An example that Sherwood cites is many hospitals’ recording of incidents when patients tripped and fell. Nurses noted each time that a patient fell and why—i.e., the floor was wet, the patient was disoriented, etc. Then the hospital staff figured out ways to minimize falls. Some institutions have in this way decreased incidents to less than one per month.
Informatics. As nurses observe important details on patients’ health and hospital practices, they must record them in electronic format for the information to be useful. The use of technology and support tools to collect and manage data is “informatics.”
Safety. Hospitals have always held individual nurses and doctors accountable for patients’ safety. But nowadays, Sherwood says, they must go further and maximize safety throughout the entire hospital system. This means continually looking for, and correcting, any safety shortcomings within the system.
Sherwood shared the anecdote of a nurse who accidentally gave an infant an adult-size dose of the anticoagulant Heparin, causing the infant to suffer an adverse reaction. The hospital could have simply penalized the nurse.
Instead, it reviewed the incident to determine what led to this mistake. It found the following: The staff had been storing the vial of adult-size doses side-by-side with the child-size dosages, and the vials of both bore similar labels. They consequently decided to separate the two sizes of dosages from then on, and they successfully petitioned the drug manufacturer to change the labeling to make the child and adult vials easier to distinguish.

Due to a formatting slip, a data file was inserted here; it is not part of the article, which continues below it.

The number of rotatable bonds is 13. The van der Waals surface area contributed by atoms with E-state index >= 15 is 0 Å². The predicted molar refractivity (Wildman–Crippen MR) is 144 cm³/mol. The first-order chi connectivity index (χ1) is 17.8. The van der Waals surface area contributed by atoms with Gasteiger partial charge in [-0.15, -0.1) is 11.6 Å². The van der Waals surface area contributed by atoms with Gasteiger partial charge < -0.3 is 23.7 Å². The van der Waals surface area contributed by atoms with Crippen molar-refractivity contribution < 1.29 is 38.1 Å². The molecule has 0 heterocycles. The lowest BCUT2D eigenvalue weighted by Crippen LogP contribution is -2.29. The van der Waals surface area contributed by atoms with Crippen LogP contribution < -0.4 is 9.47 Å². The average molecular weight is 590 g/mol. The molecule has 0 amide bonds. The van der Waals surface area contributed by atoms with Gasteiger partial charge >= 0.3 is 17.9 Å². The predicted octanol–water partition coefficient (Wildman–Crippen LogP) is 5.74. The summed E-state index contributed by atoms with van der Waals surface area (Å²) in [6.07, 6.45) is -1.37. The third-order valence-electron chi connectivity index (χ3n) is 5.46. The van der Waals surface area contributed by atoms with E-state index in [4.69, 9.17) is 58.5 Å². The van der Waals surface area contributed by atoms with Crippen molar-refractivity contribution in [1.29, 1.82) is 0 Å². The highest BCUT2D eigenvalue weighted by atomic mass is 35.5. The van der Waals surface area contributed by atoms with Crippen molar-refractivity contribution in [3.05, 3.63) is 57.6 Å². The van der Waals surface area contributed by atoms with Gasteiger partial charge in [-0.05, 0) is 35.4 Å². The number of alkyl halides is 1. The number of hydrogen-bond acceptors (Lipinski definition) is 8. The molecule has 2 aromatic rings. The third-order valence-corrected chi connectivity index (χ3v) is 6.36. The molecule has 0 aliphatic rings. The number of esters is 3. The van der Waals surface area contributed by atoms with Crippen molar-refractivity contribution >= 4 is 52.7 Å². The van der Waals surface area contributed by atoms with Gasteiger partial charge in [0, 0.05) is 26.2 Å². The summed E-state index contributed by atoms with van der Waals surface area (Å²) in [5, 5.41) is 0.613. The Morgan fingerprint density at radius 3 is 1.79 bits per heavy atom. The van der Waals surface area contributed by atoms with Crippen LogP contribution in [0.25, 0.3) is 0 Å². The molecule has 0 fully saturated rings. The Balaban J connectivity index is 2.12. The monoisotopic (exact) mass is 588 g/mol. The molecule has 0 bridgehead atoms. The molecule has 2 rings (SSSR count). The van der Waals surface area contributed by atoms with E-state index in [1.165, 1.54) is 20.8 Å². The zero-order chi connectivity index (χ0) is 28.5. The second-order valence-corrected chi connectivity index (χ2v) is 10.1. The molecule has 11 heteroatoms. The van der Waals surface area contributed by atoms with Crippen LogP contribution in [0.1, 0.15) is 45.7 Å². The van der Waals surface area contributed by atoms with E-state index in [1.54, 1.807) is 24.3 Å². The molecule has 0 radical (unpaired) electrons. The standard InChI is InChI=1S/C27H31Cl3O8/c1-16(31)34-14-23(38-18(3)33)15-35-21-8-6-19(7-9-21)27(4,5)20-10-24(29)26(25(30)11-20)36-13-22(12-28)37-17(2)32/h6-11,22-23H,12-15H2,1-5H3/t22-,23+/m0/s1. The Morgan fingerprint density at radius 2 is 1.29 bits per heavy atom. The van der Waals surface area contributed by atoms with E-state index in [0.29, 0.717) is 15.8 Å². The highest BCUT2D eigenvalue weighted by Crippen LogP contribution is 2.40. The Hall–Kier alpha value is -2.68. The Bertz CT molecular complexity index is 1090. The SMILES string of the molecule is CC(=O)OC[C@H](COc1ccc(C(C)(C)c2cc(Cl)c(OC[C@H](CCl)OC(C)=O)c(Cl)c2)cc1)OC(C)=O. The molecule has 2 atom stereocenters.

“That’s taking it from an individual who made a mistake to a poor design decision that then gets corrected,” Sherwood says.
QSEN Across the Nation
In the roughly six years since Sherwood and her colleagues began developing QSEN, the curriculum has made its way into the canon of U.S. nursing education, at both the undergraduate and graduate level. The two groups that accredit nursing schools across the United States—the National League for Nursing and the American Association of Colleges of Nursing—have called upon every nursing school to incorporate QSEN into its instruction. Although not every school has completely followed through on it, almost all are getting there.
“We can begin to expect that every nurse will begin to be educated in these competencies,” Sherwood says.
Many graduate schools will soon be using a QSEN textbook that Sherwood herself co-edited with University of Pennsylvania pediatric-nursing professor Jane Barnsteiner :
Quality and Safety in Nursing: A Competency Approach to Improving Outcomes (Wiley-Blackwell, 2012). The book was published in March of this year and is expected to be in classrooms this coming fall.
Now that QSEN has gained acceptance in nursing schools around the United States, Sherwood and her colleagues are interested in sharing the curriculum to health systems all across the world. Health care in western Europe, China, and other regions all differ markedly from U.S. health care, but Sherwood and her colleagues are researching the respective systems to see if training nurses in the QSEN competencies can benefit them, too.
“Every system in the world is reporting problems of quality and safety,” says Sherwood.